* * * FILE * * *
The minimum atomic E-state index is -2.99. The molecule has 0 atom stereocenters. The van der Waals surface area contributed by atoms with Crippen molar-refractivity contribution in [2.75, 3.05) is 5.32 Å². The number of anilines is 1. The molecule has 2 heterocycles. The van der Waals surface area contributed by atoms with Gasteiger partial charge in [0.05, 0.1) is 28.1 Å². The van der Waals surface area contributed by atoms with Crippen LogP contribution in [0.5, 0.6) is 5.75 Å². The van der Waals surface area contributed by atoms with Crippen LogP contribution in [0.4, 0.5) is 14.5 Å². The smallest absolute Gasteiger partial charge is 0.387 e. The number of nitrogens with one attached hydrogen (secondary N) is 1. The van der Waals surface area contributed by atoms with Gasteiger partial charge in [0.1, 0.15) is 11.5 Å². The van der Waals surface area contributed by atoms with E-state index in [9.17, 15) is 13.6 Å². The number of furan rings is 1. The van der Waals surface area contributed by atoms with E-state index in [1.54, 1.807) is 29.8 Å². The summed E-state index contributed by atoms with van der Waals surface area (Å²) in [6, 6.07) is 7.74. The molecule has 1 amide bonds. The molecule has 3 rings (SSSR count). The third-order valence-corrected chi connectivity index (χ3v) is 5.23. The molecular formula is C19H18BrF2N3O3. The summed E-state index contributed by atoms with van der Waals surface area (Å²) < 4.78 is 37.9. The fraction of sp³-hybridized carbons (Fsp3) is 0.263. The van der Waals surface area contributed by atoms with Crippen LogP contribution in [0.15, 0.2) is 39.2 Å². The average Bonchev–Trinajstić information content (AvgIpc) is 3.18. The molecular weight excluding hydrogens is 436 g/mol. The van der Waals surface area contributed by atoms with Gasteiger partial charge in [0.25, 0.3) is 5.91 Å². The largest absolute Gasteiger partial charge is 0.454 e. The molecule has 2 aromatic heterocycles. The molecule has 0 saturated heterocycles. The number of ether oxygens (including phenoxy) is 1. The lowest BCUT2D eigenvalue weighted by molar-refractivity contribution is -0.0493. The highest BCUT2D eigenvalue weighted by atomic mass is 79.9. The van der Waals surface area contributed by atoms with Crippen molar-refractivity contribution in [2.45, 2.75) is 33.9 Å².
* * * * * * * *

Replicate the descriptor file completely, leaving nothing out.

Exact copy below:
The minimum atomic E-state index is -2.99. The molecule has 0 atom stereocenters. The van der Waals surface area contributed by atoms with Crippen molar-refractivity contribution in [2.75, 3.05) is 5.32 Å². The number of anilines is 1. The molecule has 2 heterocycles. The van der Waals surface area contributed by atoms with Gasteiger partial charge in [0.05, 0.1) is 28.1 Å². The van der Waals surface area contributed by atoms with Crippen LogP contribution in [0.5, 0.6) is 5.75 Å². The van der Waals surface area contributed by atoms with Crippen LogP contribution in [0.4, 0.5) is 14.5 Å². The smallest absolute Gasteiger partial charge is 0.387 e. The number of nitrogens with one attached hydrogen (secondary N) is 1. The van der Waals surface area contributed by atoms with Gasteiger partial charge in [0.1, 0.15) is 11.5 Å². The van der Waals surface area contributed by atoms with E-state index in [9.17, 15) is 13.6 Å². The number of furan rings is 1. The van der Waals surface area contributed by atoms with E-state index in [1.54, 1.807) is 29.8 Å². The summed E-state index contributed by atoms with van der Waals surface area (Å²) in [6, 6.07) is 7.74. The molecule has 1 amide bonds. The molecule has 3 rings (SSSR count). The third-order valence-corrected chi connectivity index (χ3v) is 5.23. The molecular formula is C19H18BrF2N3O3. The summed E-state index contributed by atoms with van der Waals surface area (Å²) < 4.78 is 37.9. The fraction of sp³-hybridized carbons (Fsp3) is 0.263. The van der Waals surface area contributed by atoms with Crippen LogP contribution in [0.15, 0.2) is 39.2 Å². The average Bonchev–Trinajstić information content (AvgIpc) is 3.18. The molecular weight excluding hydrogens is 436 g/mol. The van der Waals surface area contributed by atoms with Gasteiger partial charge in [0.25, 0.3) is 5.91 Å². The largest absolute Gasteiger partial charge is 0.454 e. The molecule has 2 aromatic heterocycles. The molecule has 0 saturated heterocycles. The number of ether oxygens (including phenoxy) is 1. The lowest BCUT2D eigenvalue weighted by molar-refractivity contribution is -0.0493. The highest BCUT2D eigenvalue weighted by atomic mass is 79.9. The van der Waals surface area contributed by atoms with Crippen molar-refractivity contribution in [2.45, 2.75) is 33.9 Å².